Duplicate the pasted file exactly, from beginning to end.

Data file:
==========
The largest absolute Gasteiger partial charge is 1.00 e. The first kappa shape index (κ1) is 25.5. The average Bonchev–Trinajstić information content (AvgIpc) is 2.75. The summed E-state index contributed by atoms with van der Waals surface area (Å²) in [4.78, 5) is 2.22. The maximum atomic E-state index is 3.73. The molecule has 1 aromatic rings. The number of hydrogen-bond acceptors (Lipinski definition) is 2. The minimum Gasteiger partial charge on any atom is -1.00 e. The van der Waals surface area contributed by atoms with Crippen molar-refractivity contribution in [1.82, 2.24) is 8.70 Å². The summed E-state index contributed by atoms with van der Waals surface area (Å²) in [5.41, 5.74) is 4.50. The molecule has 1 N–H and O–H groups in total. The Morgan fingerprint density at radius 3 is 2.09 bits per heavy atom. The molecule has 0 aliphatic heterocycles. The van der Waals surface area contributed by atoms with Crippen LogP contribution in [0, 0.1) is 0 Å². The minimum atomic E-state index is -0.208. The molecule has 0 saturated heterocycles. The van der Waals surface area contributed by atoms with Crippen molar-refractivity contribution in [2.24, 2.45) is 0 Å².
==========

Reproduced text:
The largest absolute Gasteiger partial charge is 1.00 e. The first kappa shape index (κ1) is 25.5. The average Bonchev–Trinajstić information content (AvgIpc) is 2.75. The summed E-state index contributed by atoms with van der Waals surface area (Å²) in [4.78, 5) is 2.22. The maximum atomic E-state index is 3.73. The molecule has 1 aromatic rings. The number of hydrogen-bond acceptors (Lipinski definition) is 2. The minimum Gasteiger partial charge on any atom is -1.00 e. The van der Waals surface area contributed by atoms with Crippen molar-refractivity contribution in [1.82, 2.24) is 8.70 Å². The summed E-state index contributed by atoms with van der Waals surface area (Å²) in [5.41, 5.74) is 4.50. The molecule has 1 N–H and O–H groups in total. The Morgan fingerprint density at radius 3 is 2.09 bits per heavy atom. The molecule has 0 aliphatic heterocycles. The van der Waals surface area contributed by atoms with Crippen LogP contribution in [0, 0.1) is 0 Å². The minimum atomic E-state index is -0.208. The molecule has 0 saturated heterocycles. The van der Waals surface area contributed by atoms with Crippen molar-refractivity contribution in [2.24, 2.45) is 0 Å².